This gap year has meant everything to me. It’s been full of just as much, if not more, learning as high school, although the lessons are quite different. This year was the best one I’ve experienced yet, but that’s not to say that there weren’t hardships and days where I was incredibly unhappy. I found that the hard days, however, were the ones where I learned the most.
The return home is where I first noticed all of the internal changes that had happened. Upon living at home again, the realization that I was not the same person I left as became overwhelming. I didn’t feel like I had become more confident in my abilities until I came home. My core and values and general outlook on life had changed so much that I was doubting decisions I had made the year before, about school, where I wanted to live, what I wanted to do. Luckily, that self-doubt has passed, but for a few weeks, I was so sure I had changed into an entirely different person that I didn’t know who I was or who I wanted to be. Luckily, other gap year kids had the same feelings, so I was a little more reassured. I’m telling you, gap years change you!!!
I’ve found myself to be a little bit of an old soul upon coming back. Throughout my year, I had been constantly developing into a more mature person. I’ve seen plenty that I wanted to turn a blind eye to, and I’ve experienced some absolutely terrifying moments. I’ve been thrown in and out of situations that have made me uncomfortable, but I’ve also been trained to remain calm and just handle it. My view of the world has changed from a relatively “US/Singapore-centric” point of view to a completely global one, one where I can see and understand problems with much more complexity than I had been able to before.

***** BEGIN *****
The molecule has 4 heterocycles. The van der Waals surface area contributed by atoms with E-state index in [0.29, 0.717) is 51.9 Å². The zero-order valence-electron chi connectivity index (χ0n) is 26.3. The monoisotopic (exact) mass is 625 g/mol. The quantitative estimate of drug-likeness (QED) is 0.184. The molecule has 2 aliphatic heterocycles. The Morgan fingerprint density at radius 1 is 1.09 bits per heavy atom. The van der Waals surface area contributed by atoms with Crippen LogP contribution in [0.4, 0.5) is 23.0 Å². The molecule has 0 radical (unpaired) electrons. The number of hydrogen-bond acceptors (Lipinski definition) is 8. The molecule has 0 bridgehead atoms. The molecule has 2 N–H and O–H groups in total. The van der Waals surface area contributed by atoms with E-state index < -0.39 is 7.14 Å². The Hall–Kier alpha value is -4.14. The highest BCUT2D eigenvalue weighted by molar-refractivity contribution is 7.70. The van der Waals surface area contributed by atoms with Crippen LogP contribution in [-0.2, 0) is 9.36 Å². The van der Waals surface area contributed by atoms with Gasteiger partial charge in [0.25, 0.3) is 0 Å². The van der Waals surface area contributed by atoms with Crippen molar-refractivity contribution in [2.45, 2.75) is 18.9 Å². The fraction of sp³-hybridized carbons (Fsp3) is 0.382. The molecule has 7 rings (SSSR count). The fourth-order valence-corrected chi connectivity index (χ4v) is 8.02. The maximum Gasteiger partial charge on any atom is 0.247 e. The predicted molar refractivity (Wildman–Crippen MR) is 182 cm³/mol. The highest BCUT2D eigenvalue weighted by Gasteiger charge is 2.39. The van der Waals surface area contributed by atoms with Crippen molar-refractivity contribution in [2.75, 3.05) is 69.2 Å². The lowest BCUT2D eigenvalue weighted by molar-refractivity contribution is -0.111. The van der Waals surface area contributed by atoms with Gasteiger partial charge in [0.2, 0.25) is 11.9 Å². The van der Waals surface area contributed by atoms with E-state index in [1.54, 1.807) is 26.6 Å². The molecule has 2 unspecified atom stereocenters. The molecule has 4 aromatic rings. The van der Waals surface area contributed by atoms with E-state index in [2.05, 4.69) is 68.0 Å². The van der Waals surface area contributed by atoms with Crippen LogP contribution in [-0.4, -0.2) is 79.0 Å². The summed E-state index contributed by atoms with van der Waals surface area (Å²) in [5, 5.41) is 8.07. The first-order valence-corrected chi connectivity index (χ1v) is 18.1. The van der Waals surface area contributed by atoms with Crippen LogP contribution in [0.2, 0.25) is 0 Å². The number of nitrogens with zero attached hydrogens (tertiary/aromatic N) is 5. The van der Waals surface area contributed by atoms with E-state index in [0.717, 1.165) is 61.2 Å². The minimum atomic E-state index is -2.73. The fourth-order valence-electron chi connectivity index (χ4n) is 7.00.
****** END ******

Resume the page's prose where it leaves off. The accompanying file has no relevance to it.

It feels nearly impossible to explain everything I’ve been able to gain from just this past year, but the effects are there. Gap years change you.
Adventures change you.
I’m not ready to say goodbye to this wonderful, nomadic, carefree life. I find going to school incredibly exciting, but also relatively uncomfortable. Luckily, if there’s one thing that this year has taught me, it’s that sometimes, you need to do things you’re apprehensive about, as there’s no better way to see what you’re capable of.
I’m comin’ for you Mount Holyoke!!!